That’s almost impossible to do, I don’t know anybody that can do that time, after time, after time.
If you’re doing that technique and you’re already chipping pretty well, that’s great. That means you have really, really good hand-eye coordination, but that’s not the easiest way to do that.
So what we need to do first, is we need to go ahead and put our ball a little bit more forward in our stance. So it’s off about the logo of my shirt or my left ear. This is pretty much going to be where the ball is for all of our full swings when we’re hitting off the round.
Now you can imagine as my club is coming into the ground, because my weight is a little bit left again, the bottom of that circle, the bottom of that arc is going to be just in front of this golf ball. Now instead of chopping down like this, we’ve leveled this out.
Now the second piece to this that really makes a difference once we get the ball up here, is we need to have forward shaft lean, and we need to have what I call flat compression. That club is moving into the ground and having that flat spot that I talked about.
How we’re going to do this, is we have to have forward shaft lean, and as my club gets closer to the ground, you can see that my handle is leaning forward, and the club almost touching the ground at this point.
From here what happens is, the handle actually turns back up a little bit, and as my club releases down, that creates a flat spot as my club gets close to the ground, and it brushes across the turf for a good six to eight inches on the ground when we’re chipping.
So it’s coming in, and it’s going this six to eight inch level flat spot as we’re doing that. Again, that can only happen if I have forward shaft lean, and then my handle is turning up as my club head is releasing.
We’re going to do this for a couple reasons. Our arms and hands are naturally going to e swinging back up if we just let them rotate completely comfortably. Plus, my left shoulder is going to be rotating back up.
We’re just allowing the hands and the arms to turn back up like they should, and that’s going to flatten out that angle of attack. So if I go ahead and do this, we’ll do a couple close ups here, and you can see how my club is brushing through the grass on a nice six to eight-inch area, and it’s not chunking down into the ground hard at all.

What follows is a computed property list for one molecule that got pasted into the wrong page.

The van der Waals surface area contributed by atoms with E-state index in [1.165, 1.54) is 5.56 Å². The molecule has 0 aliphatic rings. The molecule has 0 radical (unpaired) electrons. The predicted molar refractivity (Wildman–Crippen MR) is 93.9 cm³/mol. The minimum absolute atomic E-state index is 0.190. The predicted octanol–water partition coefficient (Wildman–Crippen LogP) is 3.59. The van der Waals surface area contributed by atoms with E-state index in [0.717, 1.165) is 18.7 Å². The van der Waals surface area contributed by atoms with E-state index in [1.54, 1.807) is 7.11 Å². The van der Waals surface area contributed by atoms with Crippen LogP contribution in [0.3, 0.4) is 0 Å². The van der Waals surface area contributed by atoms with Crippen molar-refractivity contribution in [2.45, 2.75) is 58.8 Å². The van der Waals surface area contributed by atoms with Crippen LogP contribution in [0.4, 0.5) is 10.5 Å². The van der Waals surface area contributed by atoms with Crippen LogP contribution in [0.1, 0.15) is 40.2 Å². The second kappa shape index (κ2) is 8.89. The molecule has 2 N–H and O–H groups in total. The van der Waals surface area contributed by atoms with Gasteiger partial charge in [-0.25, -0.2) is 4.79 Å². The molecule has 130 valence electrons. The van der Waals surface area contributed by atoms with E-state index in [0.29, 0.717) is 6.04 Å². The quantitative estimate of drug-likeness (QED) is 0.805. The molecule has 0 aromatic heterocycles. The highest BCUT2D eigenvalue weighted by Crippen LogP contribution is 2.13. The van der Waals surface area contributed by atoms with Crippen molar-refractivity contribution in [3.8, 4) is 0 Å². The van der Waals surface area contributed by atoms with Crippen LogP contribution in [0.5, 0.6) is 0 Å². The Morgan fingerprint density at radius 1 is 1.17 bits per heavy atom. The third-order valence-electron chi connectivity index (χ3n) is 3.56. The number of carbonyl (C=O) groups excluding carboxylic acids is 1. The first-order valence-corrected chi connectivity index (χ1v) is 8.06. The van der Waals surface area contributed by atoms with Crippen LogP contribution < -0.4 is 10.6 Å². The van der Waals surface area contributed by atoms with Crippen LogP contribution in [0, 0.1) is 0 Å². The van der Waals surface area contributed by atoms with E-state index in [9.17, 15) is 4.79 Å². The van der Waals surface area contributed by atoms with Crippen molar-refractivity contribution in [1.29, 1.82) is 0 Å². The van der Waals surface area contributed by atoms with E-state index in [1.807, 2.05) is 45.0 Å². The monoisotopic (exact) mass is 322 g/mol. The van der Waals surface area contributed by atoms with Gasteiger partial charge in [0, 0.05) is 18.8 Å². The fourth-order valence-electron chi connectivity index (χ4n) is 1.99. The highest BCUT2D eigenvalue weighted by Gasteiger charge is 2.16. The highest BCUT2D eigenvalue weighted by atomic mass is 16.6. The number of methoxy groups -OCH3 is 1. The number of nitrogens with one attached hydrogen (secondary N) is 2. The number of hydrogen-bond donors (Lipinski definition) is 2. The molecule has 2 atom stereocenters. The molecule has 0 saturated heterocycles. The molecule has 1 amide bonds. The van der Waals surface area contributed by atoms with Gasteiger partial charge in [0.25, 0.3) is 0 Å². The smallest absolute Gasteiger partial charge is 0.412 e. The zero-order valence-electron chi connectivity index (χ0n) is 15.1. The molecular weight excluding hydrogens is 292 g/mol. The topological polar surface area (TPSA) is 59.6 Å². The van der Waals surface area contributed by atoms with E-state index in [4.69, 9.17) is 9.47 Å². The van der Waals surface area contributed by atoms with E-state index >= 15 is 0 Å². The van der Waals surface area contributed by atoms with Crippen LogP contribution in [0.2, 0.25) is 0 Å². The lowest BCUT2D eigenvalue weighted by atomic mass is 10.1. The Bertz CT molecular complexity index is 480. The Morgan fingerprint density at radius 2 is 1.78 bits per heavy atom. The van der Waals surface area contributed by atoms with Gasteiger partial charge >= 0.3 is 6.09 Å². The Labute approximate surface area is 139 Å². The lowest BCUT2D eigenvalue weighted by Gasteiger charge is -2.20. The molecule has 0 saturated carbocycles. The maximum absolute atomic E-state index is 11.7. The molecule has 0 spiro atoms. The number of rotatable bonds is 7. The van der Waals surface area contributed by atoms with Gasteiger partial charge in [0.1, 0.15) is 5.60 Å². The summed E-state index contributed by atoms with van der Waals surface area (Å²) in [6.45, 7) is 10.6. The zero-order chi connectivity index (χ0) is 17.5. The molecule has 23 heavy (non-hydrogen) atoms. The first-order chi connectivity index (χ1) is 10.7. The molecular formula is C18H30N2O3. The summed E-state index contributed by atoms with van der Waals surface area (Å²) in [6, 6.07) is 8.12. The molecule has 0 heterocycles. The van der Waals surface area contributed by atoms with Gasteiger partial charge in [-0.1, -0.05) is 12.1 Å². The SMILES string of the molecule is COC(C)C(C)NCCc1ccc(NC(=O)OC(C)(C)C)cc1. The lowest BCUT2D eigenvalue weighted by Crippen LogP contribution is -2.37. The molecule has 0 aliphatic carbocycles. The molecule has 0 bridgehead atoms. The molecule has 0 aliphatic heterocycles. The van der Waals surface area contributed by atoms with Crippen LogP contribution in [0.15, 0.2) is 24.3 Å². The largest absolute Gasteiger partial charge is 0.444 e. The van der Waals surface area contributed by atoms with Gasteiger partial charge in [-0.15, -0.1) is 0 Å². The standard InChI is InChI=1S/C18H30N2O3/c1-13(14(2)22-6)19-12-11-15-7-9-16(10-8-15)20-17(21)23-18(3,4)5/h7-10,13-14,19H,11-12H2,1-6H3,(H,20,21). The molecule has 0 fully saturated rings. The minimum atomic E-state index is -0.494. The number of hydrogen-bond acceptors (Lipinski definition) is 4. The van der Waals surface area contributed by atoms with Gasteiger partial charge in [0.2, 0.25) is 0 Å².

Those are the two biggest areas I see with people coming in too steep. Now the last thing here is really, really common, and I think we’ve all heard this before, but it’s good to remind ourselves of the basics.
I want to make sure that I’m not decelerating. So as I take this club back, I don’t want to go way back here and then slow down as I’m coming into the ball. That makes the face really unstable, and I could chunk or hit it thin, I’m not going to be very consistent.
I want to have a nice, even backswing and follow through, that way I can get that good contact. So if I put all three of these pieces together, ball a little bit forward, little bit of weight on the left, I’m going to have that flat spot as my handle turns back up a little bit, and I’m going to make sure that I accelerate through the ball.
That’s going to get us those nice, clean strikes, and you’ll notice there as I hit that ball correctly, there’s absolutely no divot. I’m coming in so level with the ground, I’m clipping the ball with good forward shaft lean, but I’m not taking a divot as I’m doing that.
Good luck to you guys. Work on those three keys, and I guarantee you’ll get rid of the chunks forever.
Oh! Almost made that one.